For patients with an incurable life-threatening illness, palliative care can help manage distressing symptoms so that the patient can be more comfortable and benefit from an improved overall quality of life.
Some medical cannabis products have shown good promise in combating symptoms that are commonly addressed by palliative care, such as nausea in cancer patients and weight loss associated with HIV/AIDS. As a result, many studies have tried to investigate whether medical cannabis could be used in palliative care settings to ease the symptom burden of patients.
Now, a new review published in the Journal of Pain and Symptom Management has concluded that while positive treatment effects have been reported for some medical cannabis formulations, there are significant quality problems with current evidence. As a result, the reviewers say that more high quality and unbiased evidence is needed before medical cannabis can be supported for use in palliative care.
Cannabis may help with pain, nausea, and appetite
The review searched several databases looking for articles on cannabis in a palliative care setting published between 1960 and late-2021. After screening through additional refinement criteria – such as the need for a comparison to be made to a placebo, another treatment option, or the patient’s baseline status – the reviewers were left with a total of 52 studies.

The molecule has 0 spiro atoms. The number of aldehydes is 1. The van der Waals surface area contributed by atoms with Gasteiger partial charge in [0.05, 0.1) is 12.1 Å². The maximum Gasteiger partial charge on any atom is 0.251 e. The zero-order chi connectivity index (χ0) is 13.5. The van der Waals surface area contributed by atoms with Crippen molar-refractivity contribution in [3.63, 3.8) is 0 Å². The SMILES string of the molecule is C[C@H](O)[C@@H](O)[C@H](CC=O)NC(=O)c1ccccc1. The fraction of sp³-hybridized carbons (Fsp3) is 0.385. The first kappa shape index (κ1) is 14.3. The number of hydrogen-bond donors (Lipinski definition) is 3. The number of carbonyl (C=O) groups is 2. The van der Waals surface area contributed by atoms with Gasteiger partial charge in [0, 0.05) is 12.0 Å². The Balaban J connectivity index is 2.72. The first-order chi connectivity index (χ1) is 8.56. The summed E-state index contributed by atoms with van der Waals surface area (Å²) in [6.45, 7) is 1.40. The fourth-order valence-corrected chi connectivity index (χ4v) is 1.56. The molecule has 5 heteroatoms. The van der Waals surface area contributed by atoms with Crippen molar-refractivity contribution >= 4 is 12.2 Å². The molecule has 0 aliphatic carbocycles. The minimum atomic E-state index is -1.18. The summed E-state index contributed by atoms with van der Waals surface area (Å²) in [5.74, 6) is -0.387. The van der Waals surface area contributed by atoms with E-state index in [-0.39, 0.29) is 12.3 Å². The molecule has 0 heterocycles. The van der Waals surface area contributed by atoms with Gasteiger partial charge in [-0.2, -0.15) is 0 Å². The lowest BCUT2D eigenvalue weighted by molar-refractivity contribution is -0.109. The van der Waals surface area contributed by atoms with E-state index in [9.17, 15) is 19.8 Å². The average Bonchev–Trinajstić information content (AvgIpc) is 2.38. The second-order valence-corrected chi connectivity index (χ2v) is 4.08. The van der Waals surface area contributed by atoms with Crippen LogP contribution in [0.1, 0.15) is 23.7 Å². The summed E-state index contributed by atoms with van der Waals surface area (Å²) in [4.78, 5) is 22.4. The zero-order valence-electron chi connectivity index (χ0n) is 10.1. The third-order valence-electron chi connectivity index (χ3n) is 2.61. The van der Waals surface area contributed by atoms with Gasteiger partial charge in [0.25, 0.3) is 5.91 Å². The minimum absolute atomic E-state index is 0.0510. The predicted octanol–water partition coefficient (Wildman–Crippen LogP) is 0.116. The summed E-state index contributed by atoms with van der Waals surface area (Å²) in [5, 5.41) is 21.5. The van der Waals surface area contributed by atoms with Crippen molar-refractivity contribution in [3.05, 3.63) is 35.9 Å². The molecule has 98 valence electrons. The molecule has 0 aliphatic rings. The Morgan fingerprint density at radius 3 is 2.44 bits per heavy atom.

Of these studies, 20 were randomized controlled trials (RCTs) with the remaining 32 studies made up of non-randomized trials, case reports, and case series. These studies included a total of 4,786 participants, nearly 4,500 of which having been diagnosed with cancer. The next most common diagnosis was AIDS, followed by dementia.
Statistically significant positive effects were seen in the treatment of pain, nausea and vomiting, appetite, sleep, fatigue, taste and smell perception, and night sweats in the cancer patients. Appetite, nausea, and vomiting were also improved in the patients with AIDS, with positive effects seen in appetite and agitation among dementia patients. Other symptoms either demonstrated inconsistent responses to medical cannabis treatment or no response.
Forty-four studies reported adverse events experienced by the participants. Generally, the most frequently reported side effects were tinnitus, blurred vision, nausea, dry mouth, and dizziness. Cannabis extract products tended to result in more cases of nausea and fatigue, and the synthetic cannabinoid nabilone elicited more dizziness than standard care interventions. However, a more detailed comparison of side effects was not possible due to significant differences in how these studies recorded adverse events.
Significant problems seen with evidence quality and bias
While these studies of medical cannabis for palliative care did reveal positive and statistically significant effects in multiple domains, the clinical significance of these findings is still uncertain.